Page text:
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On Monday, the 8th Court of Appeals ruled that Democratic 19 states’ attorneys generals can defend the U.S. Security and Exchange Commission’s (S.E.C.) new climate risk disclosure rule from legal attacks against Republican attorneys general and industry groups.

From Reuters’ reporting on the ruling: “A U.S. appeals court on Monday ruled that 19 Democratic attorneys general can defend a new Biden administration rule that would require public companies to report climate-related risks against legal challenges by Republican-led states and industry groups. The St. Louis-based 8th U.S. Circuit Court of Appeals allowed the group, led by the attorneys general for Massachusetts and the District of Columbia, to intervene in consolidated litigation that seeks to block the U.S. Securities and Exchange Commission’s March regulations.”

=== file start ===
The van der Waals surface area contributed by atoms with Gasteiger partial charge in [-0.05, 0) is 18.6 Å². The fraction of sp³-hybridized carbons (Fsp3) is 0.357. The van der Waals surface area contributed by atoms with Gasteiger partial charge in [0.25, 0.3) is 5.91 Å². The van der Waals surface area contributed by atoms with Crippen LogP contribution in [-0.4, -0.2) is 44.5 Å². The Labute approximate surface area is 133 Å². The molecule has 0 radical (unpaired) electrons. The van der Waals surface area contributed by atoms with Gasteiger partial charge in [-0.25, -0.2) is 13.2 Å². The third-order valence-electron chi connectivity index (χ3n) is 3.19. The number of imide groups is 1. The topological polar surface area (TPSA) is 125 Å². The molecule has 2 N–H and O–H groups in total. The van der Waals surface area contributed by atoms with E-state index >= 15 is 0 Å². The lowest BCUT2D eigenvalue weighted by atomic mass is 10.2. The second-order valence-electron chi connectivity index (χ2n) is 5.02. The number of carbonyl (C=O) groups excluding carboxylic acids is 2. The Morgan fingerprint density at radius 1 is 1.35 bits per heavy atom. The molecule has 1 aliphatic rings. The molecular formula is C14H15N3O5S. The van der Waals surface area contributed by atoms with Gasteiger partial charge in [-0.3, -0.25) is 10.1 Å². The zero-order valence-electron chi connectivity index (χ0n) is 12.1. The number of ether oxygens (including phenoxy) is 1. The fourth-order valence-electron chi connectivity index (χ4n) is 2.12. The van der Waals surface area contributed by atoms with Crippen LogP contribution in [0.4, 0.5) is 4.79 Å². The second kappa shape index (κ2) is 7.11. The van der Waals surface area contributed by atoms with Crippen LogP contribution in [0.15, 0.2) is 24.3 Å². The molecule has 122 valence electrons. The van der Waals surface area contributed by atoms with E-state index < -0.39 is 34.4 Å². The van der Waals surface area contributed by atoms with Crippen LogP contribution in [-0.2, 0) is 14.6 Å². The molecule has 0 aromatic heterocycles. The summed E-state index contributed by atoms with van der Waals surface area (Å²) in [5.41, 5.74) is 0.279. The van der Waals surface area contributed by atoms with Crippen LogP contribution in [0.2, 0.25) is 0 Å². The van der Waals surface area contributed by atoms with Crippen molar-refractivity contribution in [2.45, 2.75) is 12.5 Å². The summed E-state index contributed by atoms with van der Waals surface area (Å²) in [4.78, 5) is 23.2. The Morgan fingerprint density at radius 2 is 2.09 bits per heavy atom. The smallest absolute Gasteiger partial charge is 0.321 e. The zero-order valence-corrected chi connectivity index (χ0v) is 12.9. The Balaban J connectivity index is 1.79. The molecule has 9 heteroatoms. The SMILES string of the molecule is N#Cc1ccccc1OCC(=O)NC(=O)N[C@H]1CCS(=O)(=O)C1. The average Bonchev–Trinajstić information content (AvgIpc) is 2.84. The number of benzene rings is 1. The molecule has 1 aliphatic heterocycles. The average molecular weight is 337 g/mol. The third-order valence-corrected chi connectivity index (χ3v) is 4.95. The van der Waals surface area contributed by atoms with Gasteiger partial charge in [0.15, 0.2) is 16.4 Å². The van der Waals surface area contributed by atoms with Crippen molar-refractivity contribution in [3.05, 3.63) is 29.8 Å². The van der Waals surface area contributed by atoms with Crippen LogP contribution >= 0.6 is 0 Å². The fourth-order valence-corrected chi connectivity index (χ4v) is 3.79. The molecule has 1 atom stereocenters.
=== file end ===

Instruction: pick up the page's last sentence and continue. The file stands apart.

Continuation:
Recent polling shows there is strong public support for the S.E.C.’s climate risk disclosure rule, and that people hold companies accountable for their environmental impacts. However, the rule has fallen under attack from self-serving politicians looking to protect the bottom line of companies in polluting industries.

The article continues, “The first-of-its-kind rule aims to standardize public company disclosures about greenhouse gas emissions, weather-related risks and how they are preparing for the transition to a low-carbon economy…The Democratic attorneys general said in a brief filed April 3 that they have significant interests in defending the SEC’s rule because the disclosures will give their states better information as they manage over a combined quarter of a trillion dollars in public funds, including pensions. They said the SEC may have a similar position in the litigation but cannot adequately represent their interests in court, since they have a direct financial interest in the outcome and the SEC does not.”

Read the whole article here. For more information on public support for the S.E.C. climate risk disclosure rule, click here.